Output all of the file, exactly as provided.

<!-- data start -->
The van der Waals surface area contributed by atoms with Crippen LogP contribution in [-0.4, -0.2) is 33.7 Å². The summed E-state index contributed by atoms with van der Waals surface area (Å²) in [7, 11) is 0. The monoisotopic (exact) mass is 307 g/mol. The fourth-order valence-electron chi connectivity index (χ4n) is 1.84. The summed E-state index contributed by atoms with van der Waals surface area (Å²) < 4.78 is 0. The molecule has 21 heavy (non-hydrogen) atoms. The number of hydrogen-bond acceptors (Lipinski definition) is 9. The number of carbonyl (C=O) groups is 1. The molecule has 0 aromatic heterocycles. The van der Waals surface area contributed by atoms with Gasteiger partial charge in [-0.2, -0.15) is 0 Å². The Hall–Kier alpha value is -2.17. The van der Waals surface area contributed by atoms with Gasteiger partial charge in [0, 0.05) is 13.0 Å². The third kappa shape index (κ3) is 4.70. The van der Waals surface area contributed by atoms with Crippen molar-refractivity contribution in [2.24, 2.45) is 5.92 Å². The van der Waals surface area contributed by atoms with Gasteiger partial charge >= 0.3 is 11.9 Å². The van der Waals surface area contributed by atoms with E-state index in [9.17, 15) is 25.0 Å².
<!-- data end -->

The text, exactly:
The van der Waals surface area contributed by atoms with Crippen LogP contribution in [-0.4, -0.2) is 33.7 Å². The summed E-state index contributed by atoms with van der Waals surface area (Å²) in [7, 11) is 0. The monoisotopic (exact) mass is 307 g/mol. The fourth-order valence-electron chi connectivity index (χ4n) is 1.84. The summed E-state index contributed by atoms with van der Waals surface area (Å²) < 4.78 is 0. The molecule has 21 heavy (non-hydrogen) atoms. The number of hydrogen-bond acceptors (Lipinski definition) is 9. The number of carbonyl (C=O) groups is 1. The molecule has 0 aromatic heterocycles. The van der Waals surface area contributed by atoms with Gasteiger partial charge in [-0.2, -0.15) is 0 Å². The Hall–Kier alpha value is -2.17. The van der Waals surface area contributed by atoms with Gasteiger partial charge in [0, 0.05) is 13.0 Å². The third kappa shape index (κ3) is 4.70. The van der Waals surface area contributed by atoms with Crippen molar-refractivity contribution in [2.24, 2.45) is 5.92 Å². The van der Waals surface area contributed by atoms with Gasteiger partial charge >= 0.3 is 11.9 Å². The van der Waals surface area contributed by atoms with E-state index in [9.17, 15) is 25.0 Å².